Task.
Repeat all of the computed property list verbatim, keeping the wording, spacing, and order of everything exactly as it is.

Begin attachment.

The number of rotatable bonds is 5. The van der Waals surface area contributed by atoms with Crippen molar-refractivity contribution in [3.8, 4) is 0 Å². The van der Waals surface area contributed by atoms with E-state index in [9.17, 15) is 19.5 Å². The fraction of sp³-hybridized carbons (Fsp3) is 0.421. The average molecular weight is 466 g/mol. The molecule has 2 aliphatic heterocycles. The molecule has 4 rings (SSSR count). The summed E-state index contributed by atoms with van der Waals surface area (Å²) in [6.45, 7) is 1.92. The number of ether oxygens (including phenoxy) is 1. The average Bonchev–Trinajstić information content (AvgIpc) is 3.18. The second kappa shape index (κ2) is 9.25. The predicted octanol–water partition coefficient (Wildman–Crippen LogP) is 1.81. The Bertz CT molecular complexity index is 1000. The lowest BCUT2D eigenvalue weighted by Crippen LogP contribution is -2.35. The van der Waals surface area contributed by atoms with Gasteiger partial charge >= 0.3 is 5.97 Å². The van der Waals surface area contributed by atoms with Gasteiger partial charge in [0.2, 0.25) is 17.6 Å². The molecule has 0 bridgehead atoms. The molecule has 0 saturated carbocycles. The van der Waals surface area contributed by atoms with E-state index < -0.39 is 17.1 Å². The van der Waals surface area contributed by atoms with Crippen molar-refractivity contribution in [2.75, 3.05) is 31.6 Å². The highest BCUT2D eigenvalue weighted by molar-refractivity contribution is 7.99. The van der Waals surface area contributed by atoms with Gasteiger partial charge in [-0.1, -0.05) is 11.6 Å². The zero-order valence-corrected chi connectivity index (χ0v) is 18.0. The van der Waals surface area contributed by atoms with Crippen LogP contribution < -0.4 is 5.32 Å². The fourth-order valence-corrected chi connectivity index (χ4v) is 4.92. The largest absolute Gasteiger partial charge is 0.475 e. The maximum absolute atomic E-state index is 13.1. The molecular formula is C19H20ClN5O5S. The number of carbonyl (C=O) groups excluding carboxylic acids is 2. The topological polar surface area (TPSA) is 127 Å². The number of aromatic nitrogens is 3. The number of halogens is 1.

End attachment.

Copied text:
The number of rotatable bonds is 5. The van der Waals surface area contributed by atoms with Crippen molar-refractivity contribution in [3.8, 4) is 0 Å². The van der Waals surface area contributed by atoms with E-state index in [9.17, 15) is 19.5 Å². The fraction of sp³-hybridized carbons (Fsp3) is 0.421. The average molecular weight is 466 g/mol. The molecule has 2 aliphatic heterocycles. The molecule has 4 rings (SSSR count). The summed E-state index contributed by atoms with van der Waals surface area (Å²) in [6.45, 7) is 1.92. The number of ether oxygens (including phenoxy) is 1. The average Bonchev–Trinajstić information content (AvgIpc) is 3.18. The second kappa shape index (κ2) is 9.25. The predicted octanol–water partition coefficient (Wildman–Crippen LogP) is 1.81. The Bertz CT molecular complexity index is 1000. The lowest BCUT2D eigenvalue weighted by Crippen LogP contribution is -2.35. The van der Waals surface area contributed by atoms with Gasteiger partial charge >= 0.3 is 5.97 Å². The van der Waals surface area contributed by atoms with Gasteiger partial charge in [0.2, 0.25) is 17.6 Å². The molecule has 0 bridgehead atoms. The molecule has 0 saturated carbocycles. The van der Waals surface area contributed by atoms with E-state index < -0.39 is 17.1 Å². The van der Waals surface area contributed by atoms with Crippen molar-refractivity contribution in [2.75, 3.05) is 31.6 Å². The highest BCUT2D eigenvalue weighted by molar-refractivity contribution is 7.99. The van der Waals surface area contributed by atoms with Gasteiger partial charge in [-0.1, -0.05) is 11.6 Å². The zero-order valence-corrected chi connectivity index (χ0v) is 18.0. The van der Waals surface area contributed by atoms with Crippen LogP contribution < -0.4 is 5.32 Å². The fourth-order valence-corrected chi connectivity index (χ4v) is 4.92. The largest absolute Gasteiger partial charge is 0.475 e. The maximum absolute atomic E-state index is 13.1. The molecular formula is C19H20ClN5O5S. The number of carbonyl (C=O) groups excluding carboxylic acids is 2. The topological polar surface area (TPSA) is 127 Å². The number of aromatic nitrogens is 3. The number of halogens is 1.